Here are some examples of things you can do to promote trust:

  • If the deal registration program documentation defines how conflicts with direct or partner sales are to be handled, handle them that way. Your partners will find out if you don’t.
  • If you have a direct sales force, be clear with your partners on the engagement model and then protect that fiercely, even to the point of penalizing the direct sales person who breaks the rules.
  • Communicate changes to your partners well ahead of when you communicate them to the customers, including how it will help the partner or ways they can mitigate any impact to them. Don’t let them be surprised.
  • Deliver things like incentives in a timely manner with the minimal amount of hassle.

Some of these things may be inconvenient or costly in the short term, but the best long-term relationships are based on trust.  Once trust is broken, it’s very hard and costly to rebuild.

3. Ease of Doing Business: Put yourself in the shoes of the individuals at the partner. They have multiple vendors with different portals, pricing tools, approaches to training, deal registration programs, etc.  The more points of friction they encounter with a vendor’s processes and programs, the less likely they are to work with that vendor. This could limit the willingness to provide the needed information, put an extra burden on the vendor’s partner manager or even make them choose the competition over the vendor in a deal.  If you make their life easy, it increases loyalty and enhances the relationship.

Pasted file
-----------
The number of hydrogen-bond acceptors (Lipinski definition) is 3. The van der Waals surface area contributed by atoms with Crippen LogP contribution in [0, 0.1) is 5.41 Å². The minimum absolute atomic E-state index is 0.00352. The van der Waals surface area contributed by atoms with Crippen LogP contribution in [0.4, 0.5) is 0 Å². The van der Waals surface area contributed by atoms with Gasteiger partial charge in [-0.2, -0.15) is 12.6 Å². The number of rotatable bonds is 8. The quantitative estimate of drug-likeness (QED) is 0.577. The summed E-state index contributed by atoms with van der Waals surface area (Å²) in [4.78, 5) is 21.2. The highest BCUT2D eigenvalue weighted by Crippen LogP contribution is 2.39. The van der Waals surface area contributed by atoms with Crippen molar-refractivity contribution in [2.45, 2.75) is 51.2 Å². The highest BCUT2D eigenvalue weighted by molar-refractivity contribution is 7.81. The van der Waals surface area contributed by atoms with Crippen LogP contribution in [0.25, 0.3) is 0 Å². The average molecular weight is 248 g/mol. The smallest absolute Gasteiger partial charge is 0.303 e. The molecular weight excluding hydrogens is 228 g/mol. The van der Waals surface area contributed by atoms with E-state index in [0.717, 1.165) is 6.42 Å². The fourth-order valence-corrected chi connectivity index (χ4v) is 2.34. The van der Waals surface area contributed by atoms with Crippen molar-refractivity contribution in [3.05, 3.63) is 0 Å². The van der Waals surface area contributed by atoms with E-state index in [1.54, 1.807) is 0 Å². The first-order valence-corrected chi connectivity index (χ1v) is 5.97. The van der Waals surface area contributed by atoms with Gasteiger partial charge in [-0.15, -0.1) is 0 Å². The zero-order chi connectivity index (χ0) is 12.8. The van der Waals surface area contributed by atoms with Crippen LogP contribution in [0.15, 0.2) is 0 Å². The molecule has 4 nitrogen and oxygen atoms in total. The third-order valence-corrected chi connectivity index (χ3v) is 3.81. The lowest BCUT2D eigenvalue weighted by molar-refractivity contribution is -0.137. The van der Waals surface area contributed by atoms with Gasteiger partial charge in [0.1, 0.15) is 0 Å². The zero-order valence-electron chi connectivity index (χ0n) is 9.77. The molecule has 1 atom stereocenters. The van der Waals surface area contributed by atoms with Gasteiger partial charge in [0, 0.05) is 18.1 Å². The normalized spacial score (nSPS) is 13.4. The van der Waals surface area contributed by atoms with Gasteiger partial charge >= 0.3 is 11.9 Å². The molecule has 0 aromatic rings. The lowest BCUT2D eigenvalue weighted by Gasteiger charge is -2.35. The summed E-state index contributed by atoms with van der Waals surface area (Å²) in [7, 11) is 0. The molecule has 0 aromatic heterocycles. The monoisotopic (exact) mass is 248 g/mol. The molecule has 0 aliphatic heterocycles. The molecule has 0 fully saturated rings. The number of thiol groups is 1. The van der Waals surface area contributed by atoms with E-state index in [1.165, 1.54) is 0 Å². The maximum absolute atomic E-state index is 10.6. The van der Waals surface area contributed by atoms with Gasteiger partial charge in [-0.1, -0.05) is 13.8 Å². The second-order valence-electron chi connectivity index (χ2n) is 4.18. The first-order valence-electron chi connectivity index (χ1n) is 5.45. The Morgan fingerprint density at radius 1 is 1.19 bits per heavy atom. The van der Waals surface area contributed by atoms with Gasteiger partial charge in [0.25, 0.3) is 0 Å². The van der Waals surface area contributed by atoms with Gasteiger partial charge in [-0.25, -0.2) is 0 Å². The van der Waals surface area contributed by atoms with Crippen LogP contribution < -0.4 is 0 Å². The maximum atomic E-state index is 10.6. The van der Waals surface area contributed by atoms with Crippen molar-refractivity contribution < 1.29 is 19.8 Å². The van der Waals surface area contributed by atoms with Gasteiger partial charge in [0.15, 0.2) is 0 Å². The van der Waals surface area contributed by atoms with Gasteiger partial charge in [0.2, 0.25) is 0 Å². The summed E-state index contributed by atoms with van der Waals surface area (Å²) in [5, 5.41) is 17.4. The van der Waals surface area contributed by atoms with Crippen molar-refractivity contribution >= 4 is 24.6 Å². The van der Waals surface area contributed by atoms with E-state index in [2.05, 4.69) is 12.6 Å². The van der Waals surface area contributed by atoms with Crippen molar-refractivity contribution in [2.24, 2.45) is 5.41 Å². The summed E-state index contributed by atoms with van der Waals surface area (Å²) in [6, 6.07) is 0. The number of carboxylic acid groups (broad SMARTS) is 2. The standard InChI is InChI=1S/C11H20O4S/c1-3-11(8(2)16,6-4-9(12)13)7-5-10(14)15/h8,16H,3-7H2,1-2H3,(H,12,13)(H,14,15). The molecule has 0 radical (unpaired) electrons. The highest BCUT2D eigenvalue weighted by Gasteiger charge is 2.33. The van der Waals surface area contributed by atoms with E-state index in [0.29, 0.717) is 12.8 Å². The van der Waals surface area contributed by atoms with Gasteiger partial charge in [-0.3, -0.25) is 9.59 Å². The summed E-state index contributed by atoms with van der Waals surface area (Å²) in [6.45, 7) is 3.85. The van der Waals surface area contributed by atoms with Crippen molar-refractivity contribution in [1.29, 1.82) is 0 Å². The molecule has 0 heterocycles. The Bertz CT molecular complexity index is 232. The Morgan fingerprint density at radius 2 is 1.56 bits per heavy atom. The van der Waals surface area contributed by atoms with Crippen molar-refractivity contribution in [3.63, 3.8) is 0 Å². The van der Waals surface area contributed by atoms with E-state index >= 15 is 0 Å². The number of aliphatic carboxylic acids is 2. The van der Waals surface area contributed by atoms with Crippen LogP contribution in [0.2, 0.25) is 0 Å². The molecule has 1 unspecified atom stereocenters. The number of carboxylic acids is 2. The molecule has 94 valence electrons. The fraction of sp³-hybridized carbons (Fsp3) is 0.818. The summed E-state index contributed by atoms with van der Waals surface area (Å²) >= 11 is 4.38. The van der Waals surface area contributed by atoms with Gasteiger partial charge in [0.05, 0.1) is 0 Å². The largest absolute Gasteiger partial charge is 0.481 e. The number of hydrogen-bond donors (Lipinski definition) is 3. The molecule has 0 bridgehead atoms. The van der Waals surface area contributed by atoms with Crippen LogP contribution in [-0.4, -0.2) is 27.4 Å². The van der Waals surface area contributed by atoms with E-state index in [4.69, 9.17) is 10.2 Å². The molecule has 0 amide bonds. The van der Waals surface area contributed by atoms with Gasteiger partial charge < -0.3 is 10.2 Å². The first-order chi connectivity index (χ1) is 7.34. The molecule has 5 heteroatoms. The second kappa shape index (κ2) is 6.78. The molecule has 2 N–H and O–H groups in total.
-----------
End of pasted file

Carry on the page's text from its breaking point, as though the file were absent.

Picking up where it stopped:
Here are approaches to consider to increase the ease of doing business:

  • Be aggressive in your internal education on what is important to the partners. The more you do with your internal stakeholders on preparing for the channel, the more likely you will be to get content, processes, etc. that are designed for the channel.  The use of an editorial calendar is an excellent way to get that process started.